Should we increase expectations for the Braves after the first two weeks? Or is this just a peak in a season that will have many valleys?
-- Eric S., Gilbertville, Iowa
It is never wise to put much stock in results compiled within a small sample size against a select group of competition. But if nothing else, this season's first two weeks have provided some indication that this club is capable of producing more offensive excitement than most had predicted.
Still, before allowing yourself to be fooled by the nine homers totaled over the past five games, remember this lineup's DNA indicates this will be a team that needs to consistently manufacture runs. Thus, you can either be concerned that the top two spots in Atlanta's batting order have produced a .163 batting average and a .219 on-base percentage. Or you can be encouraged by the fact that the Braves have managed to collect eight wins despite getting little production from the top of the lineup.
Fortunately, the schedule has allowed either Julio Teheran, Alex Wood or Shelby Miller to start nine of the season's first 12 games, though Eric Stults and Trevor Cahill are tabbed to start the first two games of this week's series against the first-place Mets. Stults is capable of being an effective fifth starter, but it is not exactly comforting to pair him in the same rotation as Cahill, whose presence might further tax an already-thin bullpen that has compiled more innings than every National League club other than the Marlins and Giants.
With Matt Wisler and Mike Foltynewicz waiting in the wings with Triple-A Gwinnett, the Braves have some internal options to aid either their rotation or bullpen. Atlanta's roster versatility provides manager Fredi Gonzalez options to continue tinkering with his lineup in an attempt to continue generating consistent offensive success.
It is far too early to be overly excited by the results or dismayed by trends. But through this season's first two weeks, the Braves have at least provided some indication that there could be more excitement than many have anticipated seeing at Turner Field this summer.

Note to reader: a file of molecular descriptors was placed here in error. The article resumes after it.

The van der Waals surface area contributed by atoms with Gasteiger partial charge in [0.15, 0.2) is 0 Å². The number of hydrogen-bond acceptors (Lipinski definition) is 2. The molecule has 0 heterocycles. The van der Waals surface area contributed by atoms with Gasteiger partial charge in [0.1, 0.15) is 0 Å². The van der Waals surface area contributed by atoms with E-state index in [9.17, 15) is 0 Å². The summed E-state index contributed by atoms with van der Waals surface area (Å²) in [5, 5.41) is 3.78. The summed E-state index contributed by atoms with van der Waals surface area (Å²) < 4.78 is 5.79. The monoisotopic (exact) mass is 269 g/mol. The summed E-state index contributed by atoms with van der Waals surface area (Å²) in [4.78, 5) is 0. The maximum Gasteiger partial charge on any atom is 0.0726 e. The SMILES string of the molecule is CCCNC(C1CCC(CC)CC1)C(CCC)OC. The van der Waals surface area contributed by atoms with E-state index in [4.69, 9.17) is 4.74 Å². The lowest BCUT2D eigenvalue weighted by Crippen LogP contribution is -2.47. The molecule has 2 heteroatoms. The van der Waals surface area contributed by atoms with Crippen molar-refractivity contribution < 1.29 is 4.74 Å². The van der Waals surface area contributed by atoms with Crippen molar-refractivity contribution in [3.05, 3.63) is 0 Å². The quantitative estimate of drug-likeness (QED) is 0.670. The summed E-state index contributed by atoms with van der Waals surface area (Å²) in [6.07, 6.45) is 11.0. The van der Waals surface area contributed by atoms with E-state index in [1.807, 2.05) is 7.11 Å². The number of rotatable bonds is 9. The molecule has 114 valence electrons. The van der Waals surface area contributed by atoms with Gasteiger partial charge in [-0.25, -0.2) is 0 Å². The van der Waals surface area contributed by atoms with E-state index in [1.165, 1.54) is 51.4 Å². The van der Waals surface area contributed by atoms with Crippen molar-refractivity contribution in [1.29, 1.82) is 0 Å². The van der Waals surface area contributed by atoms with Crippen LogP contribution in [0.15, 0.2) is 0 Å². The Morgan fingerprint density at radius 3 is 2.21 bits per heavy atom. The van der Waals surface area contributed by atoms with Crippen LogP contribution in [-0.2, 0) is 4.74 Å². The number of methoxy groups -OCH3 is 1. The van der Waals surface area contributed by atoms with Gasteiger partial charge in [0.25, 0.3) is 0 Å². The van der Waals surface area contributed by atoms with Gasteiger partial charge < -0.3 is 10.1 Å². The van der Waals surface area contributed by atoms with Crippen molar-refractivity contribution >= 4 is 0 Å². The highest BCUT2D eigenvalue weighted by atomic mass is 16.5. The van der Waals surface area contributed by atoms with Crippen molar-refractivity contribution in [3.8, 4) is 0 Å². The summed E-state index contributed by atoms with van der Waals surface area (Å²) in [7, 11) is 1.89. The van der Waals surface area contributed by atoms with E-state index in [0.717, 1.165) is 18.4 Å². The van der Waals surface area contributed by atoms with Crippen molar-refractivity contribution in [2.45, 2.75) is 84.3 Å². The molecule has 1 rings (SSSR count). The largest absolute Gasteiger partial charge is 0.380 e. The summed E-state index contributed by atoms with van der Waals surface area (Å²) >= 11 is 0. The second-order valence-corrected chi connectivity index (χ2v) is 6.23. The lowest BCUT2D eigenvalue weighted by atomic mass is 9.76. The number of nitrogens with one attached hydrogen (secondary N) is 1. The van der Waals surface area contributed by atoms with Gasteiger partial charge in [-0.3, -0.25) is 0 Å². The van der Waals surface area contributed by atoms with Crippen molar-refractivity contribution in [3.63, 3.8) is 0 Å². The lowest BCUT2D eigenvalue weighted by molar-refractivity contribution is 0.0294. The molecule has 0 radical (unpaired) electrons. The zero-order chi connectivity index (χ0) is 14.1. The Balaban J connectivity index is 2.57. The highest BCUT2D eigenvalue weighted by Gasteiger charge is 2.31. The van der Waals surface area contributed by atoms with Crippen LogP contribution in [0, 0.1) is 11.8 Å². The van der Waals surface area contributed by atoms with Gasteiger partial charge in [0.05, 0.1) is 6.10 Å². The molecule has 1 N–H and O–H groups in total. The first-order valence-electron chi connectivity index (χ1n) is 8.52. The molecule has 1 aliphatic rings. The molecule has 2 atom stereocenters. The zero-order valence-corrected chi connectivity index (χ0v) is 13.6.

With the shedding of future dollars and Dan Uggla's burdensome contract expiring at the end of the year, what are the Braves going to do with this money prior to 2017?
-- Jeremy J., Forest City, N.C.
How important was it to get rid of Melvin Upton Jr.'s contract at the expense of Craig Kimbrel? Even without its financial commitment to Upton, Atlanta is already committed to pay $68.05 million to seven players in 2017, and this does not account for the salaries Miller and Wood could gain that year. It is often said you can never have enough pitching, but given all of pitching prospects acquired over the past few months, it seems safe to assume a significant focus will be placed on finding outfielders.
If Mallex Smith's early-season success with Double-A Mississippi is indicative of what he might do over the next couple months, he might be just a year away from becoming Atlanta's center fielder. But with Braxton Davidson still in the early stages of his pro career, the Braves will likely use some of their available funds on a power-hitting outfielder who could fill the left-field spot the next couple seasons.
With the emergence of Jace Peterson, does that make Jose Peraza expendable? Or do you see Peterson shifting to third base upon Peraza's promotion to the big league roster?
-- Asa P., St. Paul, Minn.
Because of his athleticism, versatility and speed, Peterson is a nice player to have on your roster. But his presence should not in any way influence the long-term plans for Peraza, who has the potential to be an impact player on Atlanta's roster. Looking ahead to future seasons, it seems more likely that Peterson could serve as a utility player, while Peraza is positioned at second base and Rio Ruiz at third base.
How impressive does Mike Minor need to be once he comes back from shoulder discomfort (again) to provide a decent trade value?
-- Brad C., Atlanta
Given that his left shoulder has been an issue for more than a year now and there is no indication of when it might prove healthy enough for him to pitch again, Minor will need to display reliability and durability over an extended stretch before another club would be willing to provide much in return. Though the latest setback fueled doubts, the Braves have no choice but to maintain hope that he can provide at least some value later this year.
Mark Bowman is a reporter for MLB.com. This story was not subject to the approval of Major League Baseball or its clubs.